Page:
(Reuters) – U.S. auto sales are expected to drop 1.8% in July from a year earlier, as higher prices continue to keep buyers away, according to industry consultants J.D. Power and LMC Automotive.
The consultancies estimate total U.S. vehicle sales of about 1.40 million units in July, with retail sales of new vehicles expected to drop 2% to 1.18 million units on a selling day adjusted basis, compared with a year earlier.
Despite the expected decline in sales, overall vehicle prices are seen touching new records in July, driven by buyers paying more for recently launched sports utility vehicles (SUVs).
“July will be another month of modest sales declines but with high vehicle expenditures as the average new vehicle sales price exceeds $33,000, up over $1,400 from July 2018,” Thomas King, senior vice president of the data and analytics division at J.D. Power, said in a statement on Monday.
Average new vehicle retail transaction prices for July are on pace to reach $33,065, up from $31,767 a year ago, according to the consultants.
The average number of days a new vehicle remains with dealers before being sold to a retail customer are 73 days through July 21, up six days from a year earlier, while industry incentive spending is on pace to exceed $4,000 per unit for the month, the highest level since December 2018, the consultancies said.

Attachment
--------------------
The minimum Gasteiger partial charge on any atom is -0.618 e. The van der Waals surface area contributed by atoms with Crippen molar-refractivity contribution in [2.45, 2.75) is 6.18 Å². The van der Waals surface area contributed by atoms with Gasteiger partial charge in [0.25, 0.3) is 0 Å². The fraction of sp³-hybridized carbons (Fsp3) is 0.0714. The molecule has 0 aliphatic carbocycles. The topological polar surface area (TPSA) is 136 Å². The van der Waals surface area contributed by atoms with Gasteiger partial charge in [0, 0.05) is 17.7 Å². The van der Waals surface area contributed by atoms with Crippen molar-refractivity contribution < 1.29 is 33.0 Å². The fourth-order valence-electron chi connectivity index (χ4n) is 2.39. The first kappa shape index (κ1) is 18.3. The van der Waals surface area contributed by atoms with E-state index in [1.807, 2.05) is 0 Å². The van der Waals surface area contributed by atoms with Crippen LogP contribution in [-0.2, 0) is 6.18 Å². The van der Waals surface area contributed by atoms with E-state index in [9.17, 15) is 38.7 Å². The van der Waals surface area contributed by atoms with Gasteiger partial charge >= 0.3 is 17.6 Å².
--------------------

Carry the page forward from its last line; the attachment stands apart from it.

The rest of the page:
“While trade risk remains a threat, transaction prices continue to rise and economic growth is moderating, sales in the second half of the year could outperform expectations,” Jeff Schuster, president of LMC Automotive’s Americas operations and global vehicle forecasts, said in the statement.
The two consultancies increased their forecast for 2019 total light-vehicle sales by 40,000 units to 17 million units, a 1.9% fall from the previous year.
J.D. Power and LMC Automotive reaffirmed their retail light-vehicle sales forecast of 13.5 million units, a 3% fall from 2018.
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